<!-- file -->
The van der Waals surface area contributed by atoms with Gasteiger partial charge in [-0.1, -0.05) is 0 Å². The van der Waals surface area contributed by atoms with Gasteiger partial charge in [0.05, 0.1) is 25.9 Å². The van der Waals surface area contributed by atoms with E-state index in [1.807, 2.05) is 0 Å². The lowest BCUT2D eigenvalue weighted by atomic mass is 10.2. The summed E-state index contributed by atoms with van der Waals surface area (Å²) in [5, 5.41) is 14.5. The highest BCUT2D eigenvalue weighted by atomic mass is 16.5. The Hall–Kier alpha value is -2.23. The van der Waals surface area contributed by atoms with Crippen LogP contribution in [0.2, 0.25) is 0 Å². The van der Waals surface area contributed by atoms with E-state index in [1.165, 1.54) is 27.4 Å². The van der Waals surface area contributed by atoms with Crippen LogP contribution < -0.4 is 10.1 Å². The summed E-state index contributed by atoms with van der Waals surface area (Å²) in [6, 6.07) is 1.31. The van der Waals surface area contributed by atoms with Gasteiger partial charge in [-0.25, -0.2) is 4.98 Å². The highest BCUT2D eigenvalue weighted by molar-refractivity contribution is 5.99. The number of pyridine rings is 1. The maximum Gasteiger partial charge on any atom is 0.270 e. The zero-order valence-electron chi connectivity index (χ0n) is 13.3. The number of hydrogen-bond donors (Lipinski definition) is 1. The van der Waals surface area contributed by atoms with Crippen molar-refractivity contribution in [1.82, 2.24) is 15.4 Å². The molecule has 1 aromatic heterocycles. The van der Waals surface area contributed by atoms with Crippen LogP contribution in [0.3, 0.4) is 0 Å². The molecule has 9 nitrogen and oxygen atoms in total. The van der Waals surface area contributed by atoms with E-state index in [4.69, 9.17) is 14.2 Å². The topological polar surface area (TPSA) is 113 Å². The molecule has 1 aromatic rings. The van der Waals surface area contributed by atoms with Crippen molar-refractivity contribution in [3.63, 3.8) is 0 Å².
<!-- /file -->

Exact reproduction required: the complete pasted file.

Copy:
The van der Waals surface area contributed by atoms with Gasteiger partial charge in [-0.1, -0.05) is 0 Å². The van der Waals surface area contributed by atoms with Gasteiger partial charge in [0.05, 0.1) is 25.9 Å². The van der Waals surface area contributed by atoms with E-state index in [1.807, 2.05) is 0 Å². The lowest BCUT2D eigenvalue weighted by atomic mass is 10.2. The summed E-state index contributed by atoms with van der Waals surface area (Å²) in [5, 5.41) is 14.5. The highest BCUT2D eigenvalue weighted by atomic mass is 16.5. The Hall–Kier alpha value is -2.23. The van der Waals surface area contributed by atoms with Crippen LogP contribution in [0.2, 0.25) is 0 Å². The van der Waals surface area contributed by atoms with E-state index in [1.165, 1.54) is 27.4 Å². The van der Waals surface area contributed by atoms with Crippen LogP contribution < -0.4 is 10.1 Å². The summed E-state index contributed by atoms with van der Waals surface area (Å²) in [6, 6.07) is 1.31. The van der Waals surface area contributed by atoms with Gasteiger partial charge in [-0.25, -0.2) is 4.98 Å². The highest BCUT2D eigenvalue weighted by molar-refractivity contribution is 5.99. The number of pyridine rings is 1. The maximum Gasteiger partial charge on any atom is 0.270 e. The zero-order valence-electron chi connectivity index (χ0n) is 13.3. The number of hydrogen-bond donors (Lipinski definition) is 1. The van der Waals surface area contributed by atoms with Crippen molar-refractivity contribution in [1.82, 2.24) is 15.4 Å². The molecule has 1 aromatic heterocycles. The van der Waals surface area contributed by atoms with Crippen LogP contribution in [0.3, 0.4) is 0 Å². The molecule has 9 nitrogen and oxygen atoms in total. The van der Waals surface area contributed by atoms with E-state index in [4.69, 9.17) is 14.2 Å². The topological polar surface area (TPSA) is 113 Å². The molecule has 1 aromatic rings. The van der Waals surface area contributed by atoms with Crippen molar-refractivity contribution in [3.63, 3.8) is 0 Å².